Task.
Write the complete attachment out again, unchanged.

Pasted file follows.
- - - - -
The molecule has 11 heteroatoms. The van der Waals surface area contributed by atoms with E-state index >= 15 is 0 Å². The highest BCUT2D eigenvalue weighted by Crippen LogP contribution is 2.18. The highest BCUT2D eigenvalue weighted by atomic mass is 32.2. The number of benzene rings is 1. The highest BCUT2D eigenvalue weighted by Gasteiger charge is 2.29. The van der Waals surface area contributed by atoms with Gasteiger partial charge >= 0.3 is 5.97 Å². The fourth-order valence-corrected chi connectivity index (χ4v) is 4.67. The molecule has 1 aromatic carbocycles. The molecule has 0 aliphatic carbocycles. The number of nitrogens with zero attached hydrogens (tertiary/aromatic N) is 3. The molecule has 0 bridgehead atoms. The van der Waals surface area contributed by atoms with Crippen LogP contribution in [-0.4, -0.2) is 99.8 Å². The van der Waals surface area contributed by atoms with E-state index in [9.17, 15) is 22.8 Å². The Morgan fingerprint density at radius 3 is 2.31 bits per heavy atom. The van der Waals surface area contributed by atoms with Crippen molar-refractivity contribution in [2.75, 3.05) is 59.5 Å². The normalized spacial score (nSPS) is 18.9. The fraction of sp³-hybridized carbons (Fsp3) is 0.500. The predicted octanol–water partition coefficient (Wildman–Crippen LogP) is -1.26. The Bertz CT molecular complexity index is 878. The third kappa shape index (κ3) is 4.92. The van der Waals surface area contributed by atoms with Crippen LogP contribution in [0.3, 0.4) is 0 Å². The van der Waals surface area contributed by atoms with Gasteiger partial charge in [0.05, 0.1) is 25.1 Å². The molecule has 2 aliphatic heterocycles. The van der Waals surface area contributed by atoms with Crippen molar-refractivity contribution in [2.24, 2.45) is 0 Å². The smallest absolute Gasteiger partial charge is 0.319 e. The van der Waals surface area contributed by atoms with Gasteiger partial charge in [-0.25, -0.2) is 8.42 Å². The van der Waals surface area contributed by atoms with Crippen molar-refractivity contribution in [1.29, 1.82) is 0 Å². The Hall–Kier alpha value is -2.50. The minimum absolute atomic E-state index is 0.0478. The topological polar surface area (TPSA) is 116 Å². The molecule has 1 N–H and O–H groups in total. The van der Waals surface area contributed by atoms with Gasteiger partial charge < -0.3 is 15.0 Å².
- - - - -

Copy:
The molecule has 11 heteroatoms. The van der Waals surface area contributed by atoms with E-state index >= 15 is 0 Å². The highest BCUT2D eigenvalue weighted by Crippen LogP contribution is 2.18. The highest BCUT2D eigenvalue weighted by atomic mass is 32.2. The number of benzene rings is 1. The highest BCUT2D eigenvalue weighted by Gasteiger charge is 2.29. The van der Waals surface area contributed by atoms with Gasteiger partial charge >= 0.3 is 5.97 Å². The fourth-order valence-corrected chi connectivity index (χ4v) is 4.67. The molecule has 1 aromatic carbocycles. The molecule has 0 aliphatic carbocycles. The number of nitrogens with zero attached hydrogens (tertiary/aromatic N) is 3. The molecule has 0 bridgehead atoms. The van der Waals surface area contributed by atoms with Crippen LogP contribution in [-0.4, -0.2) is 99.8 Å². The van der Waals surface area contributed by atoms with E-state index in [9.17, 15) is 22.8 Å². The Morgan fingerprint density at radius 3 is 2.31 bits per heavy atom. The van der Waals surface area contributed by atoms with Crippen molar-refractivity contribution in [2.75, 3.05) is 59.5 Å². The normalized spacial score (nSPS) is 18.9. The fraction of sp³-hybridized carbons (Fsp3) is 0.500. The predicted octanol–water partition coefficient (Wildman–Crippen LogP) is -1.26. The Bertz CT molecular complexity index is 878. The third kappa shape index (κ3) is 4.92. The van der Waals surface area contributed by atoms with Crippen LogP contribution in [0.3, 0.4) is 0 Å². The van der Waals surface area contributed by atoms with Gasteiger partial charge in [0.05, 0.1) is 25.1 Å². The molecule has 2 aliphatic heterocycles. The van der Waals surface area contributed by atoms with Crippen molar-refractivity contribution in [2.24, 2.45) is 0 Å². The smallest absolute Gasteiger partial charge is 0.319 e. The van der Waals surface area contributed by atoms with Gasteiger partial charge in [-0.25, -0.2) is 8.42 Å². The van der Waals surface area contributed by atoms with Crippen molar-refractivity contribution in [1.29, 1.82) is 0 Å². The Hall–Kier alpha value is -2.50. The minimum absolute atomic E-state index is 0.0478. The topological polar surface area (TPSA) is 116 Å². The molecule has 1 N–H and O–H groups in total. The van der Waals surface area contributed by atoms with Gasteiger partial charge < -0.3 is 15.0 Å².